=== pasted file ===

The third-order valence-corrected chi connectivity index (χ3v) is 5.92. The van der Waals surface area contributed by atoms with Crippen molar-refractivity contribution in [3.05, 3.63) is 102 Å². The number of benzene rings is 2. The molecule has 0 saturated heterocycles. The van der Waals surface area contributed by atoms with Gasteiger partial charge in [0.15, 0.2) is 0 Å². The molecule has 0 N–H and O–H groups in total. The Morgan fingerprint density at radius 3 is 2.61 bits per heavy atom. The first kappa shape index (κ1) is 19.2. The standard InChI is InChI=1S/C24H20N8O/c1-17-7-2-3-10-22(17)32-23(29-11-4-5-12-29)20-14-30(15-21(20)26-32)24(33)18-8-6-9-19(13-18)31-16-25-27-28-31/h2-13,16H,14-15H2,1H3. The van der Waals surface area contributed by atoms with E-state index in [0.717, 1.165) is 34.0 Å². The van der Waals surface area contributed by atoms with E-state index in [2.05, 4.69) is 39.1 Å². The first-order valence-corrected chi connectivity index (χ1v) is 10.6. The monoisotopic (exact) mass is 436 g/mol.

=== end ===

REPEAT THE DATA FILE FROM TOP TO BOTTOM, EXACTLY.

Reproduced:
The third-order valence-corrected chi connectivity index (χ3v) is 5.92. The van der Waals surface area contributed by atoms with Crippen molar-refractivity contribution in [3.05, 3.63) is 102 Å². The number of benzene rings is 2. The molecule has 0 saturated heterocycles. The van der Waals surface area contributed by atoms with Gasteiger partial charge in [0.15, 0.2) is 0 Å². The molecule has 0 N–H and O–H groups in total. The Morgan fingerprint density at radius 3 is 2.61 bits per heavy atom. The first kappa shape index (κ1) is 19.2. The standard InChI is InChI=1S/C24H20N8O/c1-17-7-2-3-10-22(17)32-23(29-11-4-5-12-29)20-14-30(15-21(20)26-32)24(33)18-8-6-9-19(13-18)31-16-25-27-28-31/h2-13,16H,14-15H2,1H3. The van der Waals surface area contributed by atoms with E-state index in [0.717, 1.165) is 34.0 Å². The van der Waals surface area contributed by atoms with E-state index in [2.05, 4.69) is 39.1 Å². The first-order valence-corrected chi connectivity index (χ1v) is 10.6. The monoisotopic (exact) mass is 436 g/mol.